After its summer somnolence, let’s re-activate Oakland’s Mai-Tai campaign and support the cocktail as the official drink of Oakland. After all, the drink was literally born in our city.
A month ago, it looked like the City Council might put this all-important declaration on their agenda. The pro-tiki, grassroots movement had made headway, as reported by Diablo Magazine and the SF Chronicle. We even heard that one of the council reps was supportive as well.
While plans to get this formal recognition were lining up, other Council priorities like the budget pushed everything else aside. It’s time to make sure the mai-tai matter appears on the city agenda, when the Council reconvenes in September.
We believe Oaklanders would unite behind something like the mai-tai, even though Hawaiians and chain restauranteurs have co-opted it as their own. It turns out the drink was actually invented here, and a declaration could go a long way towards staking our claim.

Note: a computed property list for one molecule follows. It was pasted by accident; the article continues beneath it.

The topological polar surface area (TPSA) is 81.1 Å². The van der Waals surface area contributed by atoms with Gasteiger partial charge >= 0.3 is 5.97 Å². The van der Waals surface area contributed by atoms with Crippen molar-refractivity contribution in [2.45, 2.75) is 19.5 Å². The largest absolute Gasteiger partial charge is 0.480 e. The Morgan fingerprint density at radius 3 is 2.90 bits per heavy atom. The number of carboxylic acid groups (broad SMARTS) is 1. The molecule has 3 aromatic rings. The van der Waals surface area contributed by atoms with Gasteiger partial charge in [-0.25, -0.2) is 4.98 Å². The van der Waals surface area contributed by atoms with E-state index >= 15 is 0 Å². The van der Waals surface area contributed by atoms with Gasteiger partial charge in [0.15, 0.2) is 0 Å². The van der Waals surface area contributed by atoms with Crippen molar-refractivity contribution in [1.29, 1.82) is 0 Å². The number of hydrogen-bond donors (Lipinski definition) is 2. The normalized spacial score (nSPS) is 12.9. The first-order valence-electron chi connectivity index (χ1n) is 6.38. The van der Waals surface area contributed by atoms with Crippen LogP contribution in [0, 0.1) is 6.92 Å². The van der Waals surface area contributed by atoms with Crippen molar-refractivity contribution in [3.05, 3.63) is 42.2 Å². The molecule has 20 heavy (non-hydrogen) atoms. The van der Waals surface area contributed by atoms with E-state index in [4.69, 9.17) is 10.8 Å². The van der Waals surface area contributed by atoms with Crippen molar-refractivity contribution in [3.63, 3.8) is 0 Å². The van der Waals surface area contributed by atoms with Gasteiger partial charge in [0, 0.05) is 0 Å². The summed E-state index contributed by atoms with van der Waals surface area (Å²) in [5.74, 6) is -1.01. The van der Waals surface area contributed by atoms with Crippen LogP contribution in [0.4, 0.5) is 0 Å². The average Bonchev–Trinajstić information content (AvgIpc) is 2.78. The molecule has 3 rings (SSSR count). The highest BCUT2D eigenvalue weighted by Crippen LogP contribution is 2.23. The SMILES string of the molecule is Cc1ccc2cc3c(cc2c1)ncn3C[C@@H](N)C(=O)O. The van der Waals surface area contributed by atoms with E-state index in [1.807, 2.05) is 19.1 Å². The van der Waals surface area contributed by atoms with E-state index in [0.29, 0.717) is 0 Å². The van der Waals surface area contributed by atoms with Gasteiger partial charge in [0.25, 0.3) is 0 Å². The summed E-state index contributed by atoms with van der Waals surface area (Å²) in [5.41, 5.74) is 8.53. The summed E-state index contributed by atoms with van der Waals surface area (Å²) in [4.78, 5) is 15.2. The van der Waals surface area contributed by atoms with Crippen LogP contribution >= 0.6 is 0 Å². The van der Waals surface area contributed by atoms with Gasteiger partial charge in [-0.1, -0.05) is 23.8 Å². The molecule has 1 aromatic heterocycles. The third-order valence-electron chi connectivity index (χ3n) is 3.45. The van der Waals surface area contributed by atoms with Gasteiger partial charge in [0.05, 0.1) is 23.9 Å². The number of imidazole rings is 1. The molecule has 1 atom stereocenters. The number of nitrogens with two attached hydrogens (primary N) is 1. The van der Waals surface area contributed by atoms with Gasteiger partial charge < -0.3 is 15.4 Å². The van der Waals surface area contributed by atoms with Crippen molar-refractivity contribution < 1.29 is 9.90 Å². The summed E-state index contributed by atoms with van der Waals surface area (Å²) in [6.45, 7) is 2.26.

Mai-tai cocktails were first served by Trader Vic, at his place on San Pablo Avenue. Victor J. “Trader Vic” Bergeron set the record straight many years ago, explaining that he created the drink in 1944. Here are the salient facts from Vic:
I was at the service bar in my Oakland restaurant. I took down a bottle of 17-year-old rum. It was J. Wray Nephew from Jamaica; surprisingly golden in color, medium bodied, but with the rich pungent flavor particular to the Jamaican blends. The flavor of this great rum wasn’t meant to be overpowered with heavy additions of fruit juices and flavorings.
I took a fresh lime, added some orange curacao from Holland, a dash of Rock Candy Syrup, and a dollop of French Orgeat, for its subtle almond flavor. A generous amount of shaved ice and vigorous shaking by hand produced the marriage I was after. Half the lime shell went in for color.
I stuck in a branch of fresh mint and gave two of them to Ham and Carrie Guild, friends from Tahiti, who were there that night. Carrie took one sip and said, “Mai Tai – Roa Ae.” In Tahitian this means “Out of This World – The Best.” Well, that was that. I named the drink “Mai Tai.”
Our opinion? The sweet mai-tai would provide a boost for Oakland natives and visitors. We are only asking for a positive push by the halls of city government. Let’s make sure that our representatives are listening – and perhaps we’ll get this lovely concoction some long-deserved recognition.